It’s Nice That favourite, set designer Gary Card, has once again surprised us with his weird and wonderful imagination. The much-loved set designer, known for his colour-filled scenes for the likes of Comme Des Garcon, Liberty and Nick Knight, has just released a collection of toys, now available from Dover Street Market’s worldwide stores and Unbox Industries. “It has always been a dream of mine to design toys,” Gary tells It’s Nice That. “Ever since I was a kid, it was the only thing that I really wanted to do.”
For Gary, designing toys came as a natural progression from his established career in set design. “I still think of set design as a kind of toy design accept the toys are huge,” remarks Gary. “Toys are in my DNA and the toys I had as a child undoubtedly formed the aesthetic style that I’ve applied to my set design career.” Like many other 80s kids, Gary grew up alongside many beloved franchises like Ghostbusters, Beetlejuice, Star Trek, Batman and so on. These influences, whether in a series of glossy Christmas wrapping-like costumes for Mac Cosmetics or a giant Moomin made from cardboard for a Tim Walker shoot, are still highly traceable in Gary’s work today.
He recalls how he “truly fell in love” with the Toxic Crusaders as a child, a love that has endured still to this day. “The figures were so detailed and vivid, psychedelic even,” Gary comments. He still has these toys and sometimes, they even crop up in his Happy Breakfast plasticine collages. In a fateful turn of events that Gary can only describe as a “crazy fever dream come true”, the sculptor David Arshawsky who worked on all the Toxic Crusaders as well as Gary’s favourite Teenage Mutant Ninja Turtles, is now going to sculpt a new version of his mascot, Smudge.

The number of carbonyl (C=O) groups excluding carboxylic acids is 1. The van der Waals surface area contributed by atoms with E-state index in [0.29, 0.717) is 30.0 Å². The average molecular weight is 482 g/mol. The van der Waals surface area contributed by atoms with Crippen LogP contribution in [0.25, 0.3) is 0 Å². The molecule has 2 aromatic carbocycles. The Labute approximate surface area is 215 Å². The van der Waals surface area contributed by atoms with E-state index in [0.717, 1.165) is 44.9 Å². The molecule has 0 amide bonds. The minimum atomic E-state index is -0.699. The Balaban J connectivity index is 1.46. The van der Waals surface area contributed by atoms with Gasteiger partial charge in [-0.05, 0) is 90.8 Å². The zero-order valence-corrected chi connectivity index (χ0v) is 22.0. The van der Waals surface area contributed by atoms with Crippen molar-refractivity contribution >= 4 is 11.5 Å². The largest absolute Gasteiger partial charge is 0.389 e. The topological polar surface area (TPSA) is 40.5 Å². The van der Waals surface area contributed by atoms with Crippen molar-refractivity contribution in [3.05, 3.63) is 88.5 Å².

And if this wasn’t coincidence enough, the story of how Gary came to be making toys is even more fortuitous. “The story of how I came to design toys is one of my life coming full circle,” adds Gary. “Dan, the head of the Europe division of a China-based toy company Unbox Industries, was actually the owner of the first comics shop I fell in love with when I was about nine years old.” In short, when Gary was young, his father would drive him to Portsmouth once a month for day trips. On these trips, Gary visited a small comics shop owned by a young man who was about 19 at the time. The young Gary developed a friendship with him, exchanging drawings for comics whenever he visited.
Approximately 20 years later, Dan contacted Gary on Instagram asking him whether he’d be interested in designing some toys and, lo and behold, when they met to discuss the project in London after all those years, they rediscovered each other as Dan revealed he used to run a comics shop in Portsmouth. Gary goes on to say: “I don’t believe in fate, particularly for something as trivial as making toys, but it really felt like our collaboration was meant to be.”
- Sophie Williams shares intimate behind-the-scenes footage from Mura Masa's latest music videos
- Wide-eyed and scratchy-haired, read the twisted diaries of Irene Montemurro
- Lazy Susan, the mother of all inventions, comes to life in Terri Timely's short film
- “I’ve always felt like this is not my happy place”: Rankin on his relationship to fashion
- Steamy scenes of fun and fur: meet Sophie Larrimore’s puffy pooches
- From 3D in-browser games to cinematic portfolios: it's November’s Double Click
- Pentagram rebrands Warner Bros. with a “sleek and clean” update to its shield logo
- Manchester Girls, the new series from Dean Davies, is a visual homage to the women of the north
- Relive the lazy, hazy, crazy days of summer through Summer of Something Special
- Viktor Hübner photographs American anxieties amongst a shifting political environment
- Jiří Makovec’s photographs meander between the personal and the universal
- Berlin Wall graffiti is made into a typeface to warn how "division is freedom's biggest threat"